The US and Canadian pig herds are growing, with EU exports set to come under under pressure as a result later this year.
Last month, the US pig herd stood at 71 million head, 4% up on March 2016 and the largest March pig herd since 1988, according to the latest quarterly report from the USDA.
The number of market hogs in all weight categories was 4% higher on the year at 65m head. Likewise, the breeding herd was up 1% on the year, at 6 million head. The US pig herd has bounced back over the last few years from its trough during the PEDv outbreak in 2014, when the inventory fell below 62m head, AHDB Pork said.
The pig crop from December to February was 31.4 million head, up 4% year-on-year, as sows farrowing during this time exceeded previous expectations, rising by 3% to 3.01 million. Furthermore, sow productivity also increased, with the average number of pigs weaned per litter, from December – February, rising to 10.43, compared to 10.30 a year earlier.
AHDB Pork predicted this will result in a rise in slaughterings over the coming months, with sow farrowings expected to rise year on year over next couple of quarters.
“With this in mind, as well as other factors, we could see a continued rise in the US pig herd. Therefore, EU pork exports could be under some pressure from this important global competitor in the coming months,” AHDB Pork said.
The latest figures released by Statistics Canada also indicate that the Canadian pig herd has continued to increase, climbing almost 2% on 2016 levels to stand at 13.7 million head in January. This is now the fourth consecutive year of expansion.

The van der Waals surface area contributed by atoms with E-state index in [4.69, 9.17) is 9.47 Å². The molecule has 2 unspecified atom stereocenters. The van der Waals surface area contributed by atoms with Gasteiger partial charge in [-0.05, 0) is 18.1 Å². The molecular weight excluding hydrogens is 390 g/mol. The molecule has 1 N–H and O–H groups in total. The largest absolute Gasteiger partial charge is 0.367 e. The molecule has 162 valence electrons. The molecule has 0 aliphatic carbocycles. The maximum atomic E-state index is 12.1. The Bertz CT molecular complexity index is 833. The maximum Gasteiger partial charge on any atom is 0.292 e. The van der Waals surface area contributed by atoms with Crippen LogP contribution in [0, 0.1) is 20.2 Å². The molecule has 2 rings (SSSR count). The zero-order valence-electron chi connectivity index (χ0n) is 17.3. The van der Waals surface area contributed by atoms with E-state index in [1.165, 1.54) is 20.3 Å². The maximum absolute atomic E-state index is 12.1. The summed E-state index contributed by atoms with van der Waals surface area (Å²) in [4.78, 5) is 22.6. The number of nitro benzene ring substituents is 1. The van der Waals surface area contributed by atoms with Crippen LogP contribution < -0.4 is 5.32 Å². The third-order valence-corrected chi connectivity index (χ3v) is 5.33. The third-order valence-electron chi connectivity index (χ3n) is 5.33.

In 2016 increases in the pig herd in early and mid-2016 did not translate into higher throughput for the year as a whole when slaughterings amounted to 20.4m, AHDB Pork cautioned. Potential growth may have been mitigated by a 3% increase in live export of weaners to the US, while the weak pig price in the latter half of 2016, a knock-on effect of the expanding production and declining price within the US, may also have had some negative impact on the number of sows farrowed in late 2016.
“Nonetheless overall, given the larger breeding herd, an increase in the number of pigs coming forward later in 2017 would still be anticipated. USDA forecasts of mid-March indicate an increase of 2% for the year but with the probability of lower carcase weights output could be flat,” AHDB Pork said.
The renegotiation of NAFTA, the North American Free Trade Agreement is another potential challenge for the Canadian pig industry, as a third of Canadian pork exports are sent to the US, and a further 8% is shipped to Mexico.
Finding alternative markets for this pork, if necessary, could be difficult, potentially bringing more Canadian pork onto the Asian market and in direct competition with European and UK pork.
Strong exports, particularly to China, have combined with tight EU prices to support strong EU and UK prices in recent months, with exports adding an estimated average £30 to the value of pigs produced in the UK, according to AHDB strategy director Mick Sloyan.
The international outlook will be discussed by prominent international speakers at AHDB Pork’s Pigs 2022 conference in Solihull in June. For details, click here